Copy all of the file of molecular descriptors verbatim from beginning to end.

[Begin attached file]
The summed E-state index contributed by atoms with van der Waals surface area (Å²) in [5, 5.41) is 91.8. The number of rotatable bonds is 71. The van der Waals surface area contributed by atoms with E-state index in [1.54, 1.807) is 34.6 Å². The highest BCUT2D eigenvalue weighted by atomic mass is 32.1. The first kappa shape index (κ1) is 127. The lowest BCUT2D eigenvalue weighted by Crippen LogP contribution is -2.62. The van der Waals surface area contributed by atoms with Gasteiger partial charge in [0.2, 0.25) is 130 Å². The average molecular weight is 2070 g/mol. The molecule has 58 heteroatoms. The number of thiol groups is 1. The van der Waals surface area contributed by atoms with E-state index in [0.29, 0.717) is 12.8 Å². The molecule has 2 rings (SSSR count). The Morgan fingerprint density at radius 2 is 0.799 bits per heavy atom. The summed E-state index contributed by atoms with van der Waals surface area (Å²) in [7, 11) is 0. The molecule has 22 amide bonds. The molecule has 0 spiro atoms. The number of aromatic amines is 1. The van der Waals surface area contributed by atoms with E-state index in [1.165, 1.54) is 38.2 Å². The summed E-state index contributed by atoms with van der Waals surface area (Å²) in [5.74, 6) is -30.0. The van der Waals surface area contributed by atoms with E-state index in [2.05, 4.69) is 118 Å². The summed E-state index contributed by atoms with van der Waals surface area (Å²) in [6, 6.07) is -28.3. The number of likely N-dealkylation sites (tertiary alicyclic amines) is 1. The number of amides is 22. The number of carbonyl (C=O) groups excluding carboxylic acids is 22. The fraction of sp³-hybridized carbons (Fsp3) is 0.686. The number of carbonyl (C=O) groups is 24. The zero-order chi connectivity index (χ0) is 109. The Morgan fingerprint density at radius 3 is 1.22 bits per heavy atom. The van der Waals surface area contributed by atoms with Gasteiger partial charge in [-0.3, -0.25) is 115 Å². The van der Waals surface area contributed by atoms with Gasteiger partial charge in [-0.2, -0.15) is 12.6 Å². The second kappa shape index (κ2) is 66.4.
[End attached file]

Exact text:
The summed E-state index contributed by atoms with van der Waals surface area (Å²) in [5, 5.41) is 91.8. The number of rotatable bonds is 71. The van der Waals surface area contributed by atoms with E-state index in [1.54, 1.807) is 34.6 Å². The highest BCUT2D eigenvalue weighted by atomic mass is 32.1. The first kappa shape index (κ1) is 127. The lowest BCUT2D eigenvalue weighted by Crippen LogP contribution is -2.62. The van der Waals surface area contributed by atoms with Gasteiger partial charge in [0.2, 0.25) is 130 Å². The average molecular weight is 2070 g/mol. The molecule has 58 heteroatoms. The number of thiol groups is 1. The van der Waals surface area contributed by atoms with E-state index in [0.29, 0.717) is 12.8 Å². The molecule has 2 rings (SSSR count). The Morgan fingerprint density at radius 2 is 0.799 bits per heavy atom. The summed E-state index contributed by atoms with van der Waals surface area (Å²) in [7, 11) is 0. The molecule has 22 amide bonds. The molecule has 0 spiro atoms. The number of aromatic amines is 1. The van der Waals surface area contributed by atoms with E-state index in [1.165, 1.54) is 38.2 Å². The summed E-state index contributed by atoms with van der Waals surface area (Å²) in [5.74, 6) is -30.0. The van der Waals surface area contributed by atoms with E-state index in [2.05, 4.69) is 118 Å². The summed E-state index contributed by atoms with van der Waals surface area (Å²) in [6, 6.07) is -28.3. The number of likely N-dealkylation sites (tertiary alicyclic amines) is 1. The number of amides is 22. The number of carbonyl (C=O) groups excluding carboxylic acids is 22. The fraction of sp³-hybridized carbons (Fsp3) is 0.686. The number of carbonyl (C=O) groups is 24. The zero-order chi connectivity index (χ0) is 109. The Morgan fingerprint density at radius 3 is 1.22 bits per heavy atom. The van der Waals surface area contributed by atoms with Gasteiger partial charge in [-0.3, -0.25) is 115 Å². The van der Waals surface area contributed by atoms with Gasteiger partial charge in [-0.2, -0.15) is 12.6 Å². The second kappa shape index (κ2) is 66.4.